Mostly Bollogs, I'm afraid

But occasionally, a glimmer of truth.
If you find one, please let me know.

Wednesday, 22 September 2010


Look up Spiv on t'internetz. Google it. It will tell all.

Then I'll tell you what one is, and why Vince doesn't want one.

A Spiv is not someone who doesn't work. A spiv is someone who works bloody hard, actually. DelBoy Trotter would be a Spiv. Private Walker in "Dad's Army" was one.

What they do is to see market opportunities that for some reason or another other people fail to exploit. That may be because they're seen to be immoral (such as selling Jew's teeth), because they're illegal (such as selling cannabis), because they're not available (such as selling parachute silk in the war) or simply because you didn't think of it first.

Vince describes bankers as Spivs. Maybe so. But they're not. The reason is that the common factor with all Spivs is that they don't "engage with society", which is a polite way of saying that they may deal mainly in cash and therefore may not declare everything that changes hands to Messrs Revenue and Customs.

And why, the fuck, should they, I ask in all seriousness?

If I have a job, and I earn a pound, the government gets some. They may get as much as 50p. I then have a window cleaner, because I don't like heights. And he charges me money. If he charges me a pound, I have to pay him two of the pounds I earned, leaving me fuckall, and the government gets another (as much as) 50p. The window cleaner now has 50p, I have the square root of jack shit, and the government has £1.50. Explain why that's right. Go on.

So, ladies and gentlemen, become a Spiv. You know it makes sense.

NOW do you see why Vince doesn't like them? Because the don't pay his wages.

Tuesday, 21 September 2010


I'm trying to explain to someone how non-preemptive multitasking operating systems work.

Windows used to be one. It is now, apparently, preemptive, and if you believe that you believe most things.

What it means is that the whole issue is run by the System, and when the System feels like it, it hands over "control" to a specific function to do a small and insiginficant job, and expects control to be returned to it immediately after that task has finished.

A preemptive one differs in that whilst the specific function is still mid-operation, the System can grab control back and go off and do something else.

It's quite simple.

Oddly, this also describes the System which we call the State.

Every now and again, when it's all gone tits-up, it needs re-booting.

It's the only way.

Thursday, 16 September 2010


There are somewhere near 60,000,000 people in Britain, so I'm told. Might be more, might be less.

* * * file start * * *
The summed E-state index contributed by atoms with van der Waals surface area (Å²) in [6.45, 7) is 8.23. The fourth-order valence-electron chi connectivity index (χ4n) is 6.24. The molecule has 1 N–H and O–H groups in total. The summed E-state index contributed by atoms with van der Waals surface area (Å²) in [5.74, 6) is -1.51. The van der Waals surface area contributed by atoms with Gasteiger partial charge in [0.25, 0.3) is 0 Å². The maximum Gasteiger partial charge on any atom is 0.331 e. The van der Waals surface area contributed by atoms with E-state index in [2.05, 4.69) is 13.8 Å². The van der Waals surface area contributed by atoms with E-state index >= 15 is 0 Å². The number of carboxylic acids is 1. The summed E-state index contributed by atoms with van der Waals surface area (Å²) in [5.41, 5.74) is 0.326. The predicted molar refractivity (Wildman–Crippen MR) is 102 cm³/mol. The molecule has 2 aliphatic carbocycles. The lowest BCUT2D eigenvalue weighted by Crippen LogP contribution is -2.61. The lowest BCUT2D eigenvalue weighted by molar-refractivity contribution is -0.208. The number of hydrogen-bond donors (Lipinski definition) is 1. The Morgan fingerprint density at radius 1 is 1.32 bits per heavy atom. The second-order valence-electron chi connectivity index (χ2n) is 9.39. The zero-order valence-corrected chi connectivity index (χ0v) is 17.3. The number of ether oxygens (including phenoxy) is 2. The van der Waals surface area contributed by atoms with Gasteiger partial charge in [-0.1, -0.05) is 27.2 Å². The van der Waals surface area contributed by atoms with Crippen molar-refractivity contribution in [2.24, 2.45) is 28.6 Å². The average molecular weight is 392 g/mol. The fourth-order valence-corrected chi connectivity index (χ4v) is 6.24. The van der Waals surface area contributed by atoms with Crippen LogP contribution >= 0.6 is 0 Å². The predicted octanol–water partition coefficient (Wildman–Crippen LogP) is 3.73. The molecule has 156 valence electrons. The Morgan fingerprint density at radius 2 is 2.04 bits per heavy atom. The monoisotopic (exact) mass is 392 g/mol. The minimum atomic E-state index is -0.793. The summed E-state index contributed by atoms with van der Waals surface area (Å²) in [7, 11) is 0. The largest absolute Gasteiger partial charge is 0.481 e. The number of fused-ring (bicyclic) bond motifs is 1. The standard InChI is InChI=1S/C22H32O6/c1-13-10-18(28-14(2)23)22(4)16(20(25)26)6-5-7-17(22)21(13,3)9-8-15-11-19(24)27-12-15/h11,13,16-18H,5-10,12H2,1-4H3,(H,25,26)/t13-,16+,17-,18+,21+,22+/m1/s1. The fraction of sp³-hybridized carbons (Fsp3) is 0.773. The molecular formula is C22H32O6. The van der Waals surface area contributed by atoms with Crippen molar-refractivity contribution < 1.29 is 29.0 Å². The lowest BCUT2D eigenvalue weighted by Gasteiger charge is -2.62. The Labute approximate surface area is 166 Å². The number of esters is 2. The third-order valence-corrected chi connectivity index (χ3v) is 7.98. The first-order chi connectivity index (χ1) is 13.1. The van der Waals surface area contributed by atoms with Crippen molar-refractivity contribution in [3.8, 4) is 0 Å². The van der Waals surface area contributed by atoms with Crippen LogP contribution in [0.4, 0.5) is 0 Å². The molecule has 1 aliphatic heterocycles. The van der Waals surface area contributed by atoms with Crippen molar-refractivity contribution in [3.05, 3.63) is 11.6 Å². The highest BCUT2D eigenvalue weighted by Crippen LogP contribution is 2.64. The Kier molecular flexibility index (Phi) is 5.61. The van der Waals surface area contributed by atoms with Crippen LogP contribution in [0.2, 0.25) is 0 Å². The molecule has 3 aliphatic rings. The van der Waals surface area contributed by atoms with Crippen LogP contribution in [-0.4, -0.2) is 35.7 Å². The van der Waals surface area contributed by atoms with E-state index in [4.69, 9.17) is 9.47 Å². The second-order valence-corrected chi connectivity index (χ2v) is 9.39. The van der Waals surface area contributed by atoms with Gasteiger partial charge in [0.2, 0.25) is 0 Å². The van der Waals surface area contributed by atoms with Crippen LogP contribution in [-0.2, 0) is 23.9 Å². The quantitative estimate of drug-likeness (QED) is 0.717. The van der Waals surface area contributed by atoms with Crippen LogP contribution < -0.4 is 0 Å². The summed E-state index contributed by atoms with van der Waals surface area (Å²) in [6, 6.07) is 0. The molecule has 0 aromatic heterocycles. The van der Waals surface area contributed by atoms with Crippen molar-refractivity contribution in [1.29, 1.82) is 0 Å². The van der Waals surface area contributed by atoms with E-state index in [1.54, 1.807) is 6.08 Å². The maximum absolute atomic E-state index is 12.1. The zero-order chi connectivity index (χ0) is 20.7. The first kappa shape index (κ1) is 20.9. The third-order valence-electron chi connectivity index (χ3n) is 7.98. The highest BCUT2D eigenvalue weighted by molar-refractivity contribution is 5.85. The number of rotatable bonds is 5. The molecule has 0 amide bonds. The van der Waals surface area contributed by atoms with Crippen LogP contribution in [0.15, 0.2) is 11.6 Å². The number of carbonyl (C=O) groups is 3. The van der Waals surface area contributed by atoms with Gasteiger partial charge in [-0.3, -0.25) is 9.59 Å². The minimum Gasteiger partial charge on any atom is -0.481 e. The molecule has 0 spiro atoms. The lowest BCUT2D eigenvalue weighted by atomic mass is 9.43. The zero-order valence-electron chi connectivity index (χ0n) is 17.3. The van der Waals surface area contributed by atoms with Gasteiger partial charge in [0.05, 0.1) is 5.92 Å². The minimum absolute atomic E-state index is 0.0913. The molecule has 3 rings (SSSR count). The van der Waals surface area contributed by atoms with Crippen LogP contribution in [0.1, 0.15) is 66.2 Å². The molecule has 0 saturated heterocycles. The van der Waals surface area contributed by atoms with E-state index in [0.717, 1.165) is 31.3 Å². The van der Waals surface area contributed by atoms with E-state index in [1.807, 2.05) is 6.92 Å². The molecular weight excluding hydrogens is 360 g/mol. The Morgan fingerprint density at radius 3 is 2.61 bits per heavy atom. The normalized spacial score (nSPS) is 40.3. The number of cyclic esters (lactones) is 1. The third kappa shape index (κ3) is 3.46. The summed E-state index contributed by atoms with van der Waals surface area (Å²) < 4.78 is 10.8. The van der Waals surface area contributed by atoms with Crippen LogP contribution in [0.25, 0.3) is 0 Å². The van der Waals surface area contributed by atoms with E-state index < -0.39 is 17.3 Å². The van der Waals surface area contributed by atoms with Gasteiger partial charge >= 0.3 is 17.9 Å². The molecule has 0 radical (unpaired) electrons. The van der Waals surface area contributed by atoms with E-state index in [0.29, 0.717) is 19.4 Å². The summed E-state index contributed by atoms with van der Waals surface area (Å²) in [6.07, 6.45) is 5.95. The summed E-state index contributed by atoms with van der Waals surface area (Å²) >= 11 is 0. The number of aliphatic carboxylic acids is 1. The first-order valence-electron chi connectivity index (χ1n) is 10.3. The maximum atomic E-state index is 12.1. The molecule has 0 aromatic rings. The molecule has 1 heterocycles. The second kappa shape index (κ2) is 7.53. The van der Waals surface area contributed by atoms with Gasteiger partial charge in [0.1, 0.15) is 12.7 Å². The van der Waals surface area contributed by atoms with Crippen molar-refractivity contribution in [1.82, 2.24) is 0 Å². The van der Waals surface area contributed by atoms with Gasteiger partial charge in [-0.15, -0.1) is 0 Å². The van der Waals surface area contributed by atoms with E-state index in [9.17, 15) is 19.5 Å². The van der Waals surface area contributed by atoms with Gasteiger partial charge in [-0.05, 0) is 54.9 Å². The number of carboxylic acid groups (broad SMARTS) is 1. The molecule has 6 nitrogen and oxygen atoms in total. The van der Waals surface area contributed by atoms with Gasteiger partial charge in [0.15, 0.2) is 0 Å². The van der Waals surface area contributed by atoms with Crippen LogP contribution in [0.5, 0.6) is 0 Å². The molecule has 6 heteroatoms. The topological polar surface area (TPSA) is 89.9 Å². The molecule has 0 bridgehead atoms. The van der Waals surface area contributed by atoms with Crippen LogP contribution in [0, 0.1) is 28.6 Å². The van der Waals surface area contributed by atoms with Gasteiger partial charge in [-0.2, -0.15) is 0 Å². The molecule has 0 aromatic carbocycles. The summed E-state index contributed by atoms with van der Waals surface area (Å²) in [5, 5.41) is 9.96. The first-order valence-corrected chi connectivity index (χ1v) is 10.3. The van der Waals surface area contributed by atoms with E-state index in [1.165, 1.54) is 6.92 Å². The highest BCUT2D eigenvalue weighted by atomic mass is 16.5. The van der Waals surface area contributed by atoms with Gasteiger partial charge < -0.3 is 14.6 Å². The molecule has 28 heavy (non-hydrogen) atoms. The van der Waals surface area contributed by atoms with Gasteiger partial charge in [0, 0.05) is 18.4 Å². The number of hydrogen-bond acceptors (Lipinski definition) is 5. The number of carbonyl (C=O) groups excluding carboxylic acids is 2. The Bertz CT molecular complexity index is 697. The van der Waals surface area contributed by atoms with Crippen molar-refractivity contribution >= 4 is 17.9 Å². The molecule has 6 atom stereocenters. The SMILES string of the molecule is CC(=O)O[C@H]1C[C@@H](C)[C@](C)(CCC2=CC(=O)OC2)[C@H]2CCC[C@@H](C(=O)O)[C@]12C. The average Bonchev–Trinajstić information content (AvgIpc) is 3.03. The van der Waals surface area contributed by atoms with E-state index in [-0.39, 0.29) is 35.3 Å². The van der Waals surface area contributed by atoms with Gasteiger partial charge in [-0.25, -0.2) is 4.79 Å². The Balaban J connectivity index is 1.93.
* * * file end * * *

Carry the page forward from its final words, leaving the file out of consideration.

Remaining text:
Huge number, isn't it? If you got 60m penny chews and laid them end-to-end, they'd stretch across 75,000 cricket pitches and cost £600,000. That's a statistic. It's there to put things into perspective.

The government is responsible for these 60m people. It's a huge job. Or is it?

Even if you could put all the information about each person inside a penny chew, think of the room it would take up?

Er, actually, you can. And quite quickly too. And it's not the size of a penny chew, it's teeny-weeny.

I have a system here, which I wrote when I was pissed 12 years ago. It puts the equivalent of all the information necessary to know about a person onto a thing called a database round about 10 times a second.

In fact, it puts it onto two simultaneously. Maintaining referential integrity and creating logs for recovery purposes, if anyone knows WTF that means.

It could quite easily put it onto 10 or 100 if it wanted to, but we were a bit skint at the time.

This database thingy runs on things called computers. One of them is 12 years old. The other packed up once so is only 8 years old. Neither cost more than £200.

See all these statistics?

Here's another one. If I put all the information about everybody on these things at the same rate as I do now, it would take 69 days, or 10 weeks, to get all the information on.

And it wouldn't even get warm. The only reason I do this about ten times a second is that I haven't got enough decent information more often than that. It would work much faster. And still not get warm.

And it would cope with dozens of people accessing it simultaneously which is all that's required. And given something worth more than £200 and a bit of airconditioning it could do considerably better than that.

There's a thing called Twitter. It has a few more than 60m users. And some of the noisy sods are plastering it with information at an obscene input rate. Bizarrely, it manages to tell anyone who's interested what these people have said, too.